Slow internet? Not just you.

Today, March 27, 2013 is the day of the biggest internet attack in history. At least so far. Don’t worry, it’s not Terminator 2: Judgment Day and obviously if you’re reading this article you weren’t affected. That doesn’t make it any less scary. Let’s break it down.

The BBC reports that five countries are involved in fighting a cyber war against Dutch hosting firm Cyberbunker. Cyberbunker was blacklisted by several major anti-spam organizations around the world and in response, it launched its own attack against the some of the internet core servers — the DNS servers that translate site names (like into strings of numbers that get your data moving in the right direction. These servers process billions of requests and without them it would be largely impossible to use the internet.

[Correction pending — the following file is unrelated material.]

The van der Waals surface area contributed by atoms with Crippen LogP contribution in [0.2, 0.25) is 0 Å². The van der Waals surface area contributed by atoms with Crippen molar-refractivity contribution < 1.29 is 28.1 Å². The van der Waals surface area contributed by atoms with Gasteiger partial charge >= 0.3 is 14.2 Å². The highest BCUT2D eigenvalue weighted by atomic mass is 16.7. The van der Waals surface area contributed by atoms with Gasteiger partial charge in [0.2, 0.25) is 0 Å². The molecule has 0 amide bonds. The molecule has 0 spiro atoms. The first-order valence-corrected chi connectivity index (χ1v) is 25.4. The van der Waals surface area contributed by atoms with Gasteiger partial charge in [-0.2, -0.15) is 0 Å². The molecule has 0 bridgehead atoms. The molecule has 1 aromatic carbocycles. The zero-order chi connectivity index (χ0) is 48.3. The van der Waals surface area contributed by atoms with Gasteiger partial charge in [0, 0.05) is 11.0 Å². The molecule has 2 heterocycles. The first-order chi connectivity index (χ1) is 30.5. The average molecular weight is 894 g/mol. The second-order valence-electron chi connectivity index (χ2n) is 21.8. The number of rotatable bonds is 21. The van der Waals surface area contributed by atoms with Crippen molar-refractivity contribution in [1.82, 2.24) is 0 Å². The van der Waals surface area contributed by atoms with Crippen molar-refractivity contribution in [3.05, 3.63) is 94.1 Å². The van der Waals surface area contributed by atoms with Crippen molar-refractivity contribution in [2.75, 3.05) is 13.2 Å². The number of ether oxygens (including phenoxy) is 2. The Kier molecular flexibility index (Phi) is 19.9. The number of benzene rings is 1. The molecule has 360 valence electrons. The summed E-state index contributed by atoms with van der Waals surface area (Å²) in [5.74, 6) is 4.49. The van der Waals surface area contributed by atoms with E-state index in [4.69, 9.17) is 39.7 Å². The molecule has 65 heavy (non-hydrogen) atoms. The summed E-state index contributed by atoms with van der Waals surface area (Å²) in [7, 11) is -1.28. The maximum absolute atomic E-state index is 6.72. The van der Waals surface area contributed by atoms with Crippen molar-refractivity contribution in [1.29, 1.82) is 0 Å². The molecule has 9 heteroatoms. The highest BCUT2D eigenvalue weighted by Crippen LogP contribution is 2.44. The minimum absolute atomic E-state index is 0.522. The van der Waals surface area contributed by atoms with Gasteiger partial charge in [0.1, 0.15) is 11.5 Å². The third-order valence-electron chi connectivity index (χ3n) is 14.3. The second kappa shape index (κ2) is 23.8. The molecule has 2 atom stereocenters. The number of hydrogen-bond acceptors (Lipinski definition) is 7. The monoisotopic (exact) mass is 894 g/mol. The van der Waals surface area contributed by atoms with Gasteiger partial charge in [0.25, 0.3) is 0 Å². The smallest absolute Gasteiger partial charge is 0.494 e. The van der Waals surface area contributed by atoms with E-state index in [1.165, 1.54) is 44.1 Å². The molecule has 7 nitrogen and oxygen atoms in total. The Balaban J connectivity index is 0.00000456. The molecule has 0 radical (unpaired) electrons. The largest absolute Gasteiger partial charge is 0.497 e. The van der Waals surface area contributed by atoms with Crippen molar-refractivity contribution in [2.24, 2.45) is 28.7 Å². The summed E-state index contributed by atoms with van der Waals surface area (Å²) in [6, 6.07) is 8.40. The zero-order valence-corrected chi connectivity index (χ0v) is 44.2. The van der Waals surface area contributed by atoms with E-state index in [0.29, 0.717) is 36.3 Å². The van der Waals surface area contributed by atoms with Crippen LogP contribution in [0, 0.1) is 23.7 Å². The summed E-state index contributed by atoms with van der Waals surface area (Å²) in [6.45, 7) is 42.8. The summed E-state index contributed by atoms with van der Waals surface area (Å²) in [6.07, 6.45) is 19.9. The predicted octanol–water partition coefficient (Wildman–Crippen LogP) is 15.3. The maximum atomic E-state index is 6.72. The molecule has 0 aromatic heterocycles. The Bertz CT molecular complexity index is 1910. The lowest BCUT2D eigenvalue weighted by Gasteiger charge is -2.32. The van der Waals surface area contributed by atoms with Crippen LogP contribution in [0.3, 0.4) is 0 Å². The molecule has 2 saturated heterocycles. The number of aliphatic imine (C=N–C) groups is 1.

Luckily there are hundreds of thousands of DNS servers, protected by multiple levels of redundancy, so most of the world has not felt the impact of this attack, which has been slowly ramping up for about a week.

Cyberbunker is using a well-known technique called the DDoS attack. This sort of attack aims so much traffic at a single site that its routers overload. (Here at The Solid Signal Blog we’re familiar with the problem, unfortunately.) When Cyberbunker aims up to 300 gigabits per second at its prey, these DNS servers fall quickly. According the the BBC, even the biggest DDoS attacks are generally in the range of 50 gigabits per second, and many smaller sites will crash with as little as .1 gigabit per second traffic. This is, to say the least, a big attack.

The good news for us here is that the problem is largely limited to Europe, but don’t think it couldn’t happen here. That’s why governments and service providers work together to try to catch these attacks, but attackers are working just as hard to come up with new methods.